Never, Ever Fall For The Counteroffer

So, you finally made the decision to move on. It could have been for any one of a million reasons, but you made it. You wrote your resume, found a recruiter that you liked, and started your search. After a few interviews, you receive an offer. You accept, and agree to a start date 2 weeks down the road.

Now all that’s left to do is to write your resignation letter and deliver it to your manager. You’re floating. You knock on your manager’s door and ask him if he has a few minutes. You hand him the letter and politely tell him that you are resigning. He asks you what he can do to get you to stay. You hesitate. He asks you for details of your offer and suggests that he may be able to meet or exceed it. You pause for a moment, and begin asking some questions.

From the moment that you hesitated, you blew it. The only correct thing to do was to immediately say that while you enjoyed working for the company, that the decision is final.

Now here’s the list of reasons why you should never, ever fall for the counteroffer:

  1. Remember, there was a reason or reasons why you started looking in the first place. What in the counteroffer changes any of that?
  2. Your resignation letter was effectively an ultimatum to the company – pay up or I’m leaving. So now that they’ve paid up, they can begin looking for your replacement on their terms.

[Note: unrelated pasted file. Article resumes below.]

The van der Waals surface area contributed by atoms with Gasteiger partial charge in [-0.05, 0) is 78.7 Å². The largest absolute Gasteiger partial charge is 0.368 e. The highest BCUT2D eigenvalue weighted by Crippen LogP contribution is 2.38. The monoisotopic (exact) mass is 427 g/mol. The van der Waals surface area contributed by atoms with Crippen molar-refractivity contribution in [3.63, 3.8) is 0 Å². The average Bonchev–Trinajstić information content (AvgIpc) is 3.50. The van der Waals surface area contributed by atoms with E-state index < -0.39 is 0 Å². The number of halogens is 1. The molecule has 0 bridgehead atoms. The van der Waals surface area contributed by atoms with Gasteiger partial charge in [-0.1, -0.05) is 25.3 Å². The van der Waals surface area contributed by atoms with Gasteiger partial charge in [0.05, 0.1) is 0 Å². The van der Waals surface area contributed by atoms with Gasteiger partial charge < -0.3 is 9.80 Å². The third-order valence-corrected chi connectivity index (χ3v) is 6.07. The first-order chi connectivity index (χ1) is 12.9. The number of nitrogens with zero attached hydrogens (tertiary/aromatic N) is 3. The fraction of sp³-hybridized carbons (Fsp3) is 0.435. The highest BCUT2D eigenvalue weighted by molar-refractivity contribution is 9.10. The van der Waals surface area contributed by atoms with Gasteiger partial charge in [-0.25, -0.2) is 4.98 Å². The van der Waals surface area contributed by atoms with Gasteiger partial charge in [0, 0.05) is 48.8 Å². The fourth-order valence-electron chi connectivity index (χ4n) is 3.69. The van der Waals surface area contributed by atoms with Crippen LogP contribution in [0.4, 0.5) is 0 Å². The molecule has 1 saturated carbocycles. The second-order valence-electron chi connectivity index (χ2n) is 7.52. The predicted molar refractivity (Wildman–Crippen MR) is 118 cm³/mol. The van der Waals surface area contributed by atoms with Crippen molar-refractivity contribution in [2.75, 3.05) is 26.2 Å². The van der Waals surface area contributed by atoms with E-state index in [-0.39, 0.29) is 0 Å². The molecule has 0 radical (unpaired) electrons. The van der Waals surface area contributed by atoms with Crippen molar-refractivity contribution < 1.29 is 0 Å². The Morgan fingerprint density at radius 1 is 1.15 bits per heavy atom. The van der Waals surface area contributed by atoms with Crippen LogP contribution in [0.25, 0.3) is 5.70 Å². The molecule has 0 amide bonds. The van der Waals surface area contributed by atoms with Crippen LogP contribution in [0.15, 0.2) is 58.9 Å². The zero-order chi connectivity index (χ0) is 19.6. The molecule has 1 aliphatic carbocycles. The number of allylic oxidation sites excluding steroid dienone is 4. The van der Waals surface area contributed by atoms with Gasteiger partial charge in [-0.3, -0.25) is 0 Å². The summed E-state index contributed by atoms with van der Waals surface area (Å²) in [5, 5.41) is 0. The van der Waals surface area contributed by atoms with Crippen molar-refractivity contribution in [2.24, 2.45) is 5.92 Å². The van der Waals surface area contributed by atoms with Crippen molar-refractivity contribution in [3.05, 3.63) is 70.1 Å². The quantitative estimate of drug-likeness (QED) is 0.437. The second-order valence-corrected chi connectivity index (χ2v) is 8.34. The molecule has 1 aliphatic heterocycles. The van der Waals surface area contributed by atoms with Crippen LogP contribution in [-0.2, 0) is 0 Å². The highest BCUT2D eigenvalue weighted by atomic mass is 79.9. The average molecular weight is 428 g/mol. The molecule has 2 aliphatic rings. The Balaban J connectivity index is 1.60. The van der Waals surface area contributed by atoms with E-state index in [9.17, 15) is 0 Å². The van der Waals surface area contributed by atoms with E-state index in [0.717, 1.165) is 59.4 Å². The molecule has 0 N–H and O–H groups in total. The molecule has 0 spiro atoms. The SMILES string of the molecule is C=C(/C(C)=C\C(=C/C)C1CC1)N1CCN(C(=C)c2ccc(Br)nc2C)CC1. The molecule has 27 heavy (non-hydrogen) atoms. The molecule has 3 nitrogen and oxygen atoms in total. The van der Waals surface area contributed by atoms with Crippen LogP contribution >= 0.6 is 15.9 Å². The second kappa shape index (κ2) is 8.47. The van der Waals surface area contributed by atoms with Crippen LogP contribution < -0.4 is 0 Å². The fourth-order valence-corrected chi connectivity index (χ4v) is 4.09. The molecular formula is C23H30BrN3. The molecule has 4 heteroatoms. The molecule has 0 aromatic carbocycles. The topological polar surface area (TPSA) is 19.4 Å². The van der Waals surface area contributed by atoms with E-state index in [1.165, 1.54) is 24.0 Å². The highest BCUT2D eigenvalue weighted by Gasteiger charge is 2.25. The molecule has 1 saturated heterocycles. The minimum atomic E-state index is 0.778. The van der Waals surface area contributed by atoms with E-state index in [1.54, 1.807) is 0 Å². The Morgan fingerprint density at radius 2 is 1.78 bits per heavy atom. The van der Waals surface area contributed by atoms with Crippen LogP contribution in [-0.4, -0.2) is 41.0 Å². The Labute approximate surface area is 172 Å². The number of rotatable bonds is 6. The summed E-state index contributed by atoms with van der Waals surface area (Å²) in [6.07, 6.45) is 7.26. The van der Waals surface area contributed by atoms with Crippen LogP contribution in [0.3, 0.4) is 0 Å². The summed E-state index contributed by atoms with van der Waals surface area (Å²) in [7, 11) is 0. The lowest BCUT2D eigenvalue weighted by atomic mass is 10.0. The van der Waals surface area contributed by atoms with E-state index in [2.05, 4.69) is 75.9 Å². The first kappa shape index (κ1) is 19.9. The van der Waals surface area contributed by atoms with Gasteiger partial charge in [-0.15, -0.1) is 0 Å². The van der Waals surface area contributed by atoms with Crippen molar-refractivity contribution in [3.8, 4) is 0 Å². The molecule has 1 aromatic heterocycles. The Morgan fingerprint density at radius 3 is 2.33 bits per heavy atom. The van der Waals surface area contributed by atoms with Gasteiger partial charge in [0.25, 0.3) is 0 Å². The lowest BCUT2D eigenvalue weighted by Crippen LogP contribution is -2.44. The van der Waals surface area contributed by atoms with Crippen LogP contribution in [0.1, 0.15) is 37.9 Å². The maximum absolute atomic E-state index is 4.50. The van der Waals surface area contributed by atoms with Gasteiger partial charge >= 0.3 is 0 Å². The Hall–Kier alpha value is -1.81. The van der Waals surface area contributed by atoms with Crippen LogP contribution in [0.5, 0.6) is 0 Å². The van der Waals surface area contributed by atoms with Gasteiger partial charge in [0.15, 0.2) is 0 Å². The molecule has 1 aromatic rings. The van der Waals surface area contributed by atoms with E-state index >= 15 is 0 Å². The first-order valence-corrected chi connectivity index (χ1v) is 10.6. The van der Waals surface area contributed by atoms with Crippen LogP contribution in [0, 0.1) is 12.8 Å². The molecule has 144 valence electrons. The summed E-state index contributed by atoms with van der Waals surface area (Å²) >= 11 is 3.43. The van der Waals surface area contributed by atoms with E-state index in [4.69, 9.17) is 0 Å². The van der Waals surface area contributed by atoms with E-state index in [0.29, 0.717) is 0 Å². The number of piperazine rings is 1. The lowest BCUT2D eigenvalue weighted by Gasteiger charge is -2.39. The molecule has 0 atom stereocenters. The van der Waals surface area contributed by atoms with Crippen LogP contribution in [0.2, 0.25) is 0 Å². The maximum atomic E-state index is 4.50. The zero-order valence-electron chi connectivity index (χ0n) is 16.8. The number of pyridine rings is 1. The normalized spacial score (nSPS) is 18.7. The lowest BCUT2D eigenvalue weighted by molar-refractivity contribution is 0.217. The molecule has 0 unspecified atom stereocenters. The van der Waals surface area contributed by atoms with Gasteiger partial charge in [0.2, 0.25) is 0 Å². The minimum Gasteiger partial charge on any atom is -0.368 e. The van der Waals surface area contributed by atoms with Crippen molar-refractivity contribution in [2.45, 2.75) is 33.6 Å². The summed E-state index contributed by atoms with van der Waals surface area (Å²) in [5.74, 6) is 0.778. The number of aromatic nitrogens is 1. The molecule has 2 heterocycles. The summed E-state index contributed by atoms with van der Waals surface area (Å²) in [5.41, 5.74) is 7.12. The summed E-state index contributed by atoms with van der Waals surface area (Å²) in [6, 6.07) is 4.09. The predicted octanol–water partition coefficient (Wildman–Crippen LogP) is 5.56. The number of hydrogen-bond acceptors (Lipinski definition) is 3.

3. Good luck with your next promotion within the company. In all likelihood, they will hold the counteroffer over your head for years to come (if you even last that long).
  4. I hope that you realize that you have just wasted a whole bunch of people’s time – from recruiters, to hiring managers, to HR, to administration staff, to your references, to the other candidates for the job. Not to mention the costs that your prospective employer went through performing background checks and employment verification. If you accept the counteroffer, you have probably burned a bridge with both the recruiter and the employer. Don’t expect either of them to welcome you into their offices ever again.
  5. You’ve just demonstrated to everyone involved that you did not think things through very thoroughly – that you are immature and inexperienced. That you are unreliable.

Remember, it takes a lifetime to build a reputation, and only a moment to tarnish it. So, before you even begin looking for a new job, make sure that you are fully committed to moving on, and that there is no way that you would accept a counteroffer.

For a good employer will be happy for you when they learn about your career move, and may even consider bringing you back at a position of higher responsibility sometime down the road.